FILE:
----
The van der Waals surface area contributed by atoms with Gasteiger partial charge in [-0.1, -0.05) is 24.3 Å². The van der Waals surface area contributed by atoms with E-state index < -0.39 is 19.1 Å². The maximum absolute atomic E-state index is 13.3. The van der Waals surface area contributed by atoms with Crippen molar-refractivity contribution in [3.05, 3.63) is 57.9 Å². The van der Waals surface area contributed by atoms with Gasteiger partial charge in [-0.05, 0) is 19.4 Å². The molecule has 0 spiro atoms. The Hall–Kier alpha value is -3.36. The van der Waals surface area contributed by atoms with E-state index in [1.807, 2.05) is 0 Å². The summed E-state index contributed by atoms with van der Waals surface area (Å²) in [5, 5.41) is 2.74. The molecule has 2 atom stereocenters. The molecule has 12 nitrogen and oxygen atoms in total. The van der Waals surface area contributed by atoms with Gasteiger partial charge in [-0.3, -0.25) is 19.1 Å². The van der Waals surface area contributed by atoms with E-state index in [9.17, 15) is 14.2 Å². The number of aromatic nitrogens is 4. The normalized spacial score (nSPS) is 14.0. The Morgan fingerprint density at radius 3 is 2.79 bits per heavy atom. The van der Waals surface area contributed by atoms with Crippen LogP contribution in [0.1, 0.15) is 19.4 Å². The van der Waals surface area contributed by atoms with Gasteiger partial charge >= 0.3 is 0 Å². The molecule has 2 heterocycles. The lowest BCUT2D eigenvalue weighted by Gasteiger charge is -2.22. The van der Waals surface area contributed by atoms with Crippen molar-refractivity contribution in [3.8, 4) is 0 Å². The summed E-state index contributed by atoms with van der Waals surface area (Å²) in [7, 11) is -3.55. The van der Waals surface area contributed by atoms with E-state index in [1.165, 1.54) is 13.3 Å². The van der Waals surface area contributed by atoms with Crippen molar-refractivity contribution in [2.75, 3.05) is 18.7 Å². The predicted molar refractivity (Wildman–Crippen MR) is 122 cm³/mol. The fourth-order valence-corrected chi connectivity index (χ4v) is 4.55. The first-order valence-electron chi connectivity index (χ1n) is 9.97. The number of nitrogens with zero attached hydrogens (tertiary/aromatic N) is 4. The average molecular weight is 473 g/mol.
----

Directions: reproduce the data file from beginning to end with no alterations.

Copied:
The van der Waals surface area contributed by atoms with Gasteiger partial charge in [-0.1, -0.05) is 24.3 Å². The van der Waals surface area contributed by atoms with E-state index < -0.39 is 19.1 Å². The maximum absolute atomic E-state index is 13.3. The van der Waals surface area contributed by atoms with Crippen molar-refractivity contribution in [3.05, 3.63) is 57.9 Å². The van der Waals surface area contributed by atoms with Gasteiger partial charge in [-0.05, 0) is 19.4 Å². The molecule has 0 spiro atoms. The Hall–Kier alpha value is -3.36. The van der Waals surface area contributed by atoms with E-state index in [1.807, 2.05) is 0 Å². The summed E-state index contributed by atoms with van der Waals surface area (Å²) in [5, 5.41) is 2.74. The molecule has 2 atom stereocenters. The molecule has 12 nitrogen and oxygen atoms in total. The van der Waals surface area contributed by atoms with Gasteiger partial charge in [-0.3, -0.25) is 19.1 Å². The van der Waals surface area contributed by atoms with E-state index in [9.17, 15) is 14.2 Å². The number of aromatic nitrogens is 4. The normalized spacial score (nSPS) is 14.0. The Morgan fingerprint density at radius 3 is 2.79 bits per heavy atom. The van der Waals surface area contributed by atoms with Crippen LogP contribution in [0.1, 0.15) is 19.4 Å². The van der Waals surface area contributed by atoms with Gasteiger partial charge >= 0.3 is 0 Å². The molecule has 2 heterocycles. The lowest BCUT2D eigenvalue weighted by Gasteiger charge is -2.22. The van der Waals surface area contributed by atoms with Crippen molar-refractivity contribution in [3.8, 4) is 0 Å². The summed E-state index contributed by atoms with van der Waals surface area (Å²) in [7, 11) is -3.55. The van der Waals surface area contributed by atoms with E-state index in [1.165, 1.54) is 13.3 Å². The van der Waals surface area contributed by atoms with Crippen molar-refractivity contribution in [2.75, 3.05) is 18.7 Å². The predicted molar refractivity (Wildman–Crippen MR) is 122 cm³/mol. The fourth-order valence-corrected chi connectivity index (χ4v) is 4.55. The first-order valence-electron chi connectivity index (χ1n) is 9.97. The number of nitrogens with zero attached hydrogens (tertiary/aromatic N) is 4. The average molecular weight is 473 g/mol.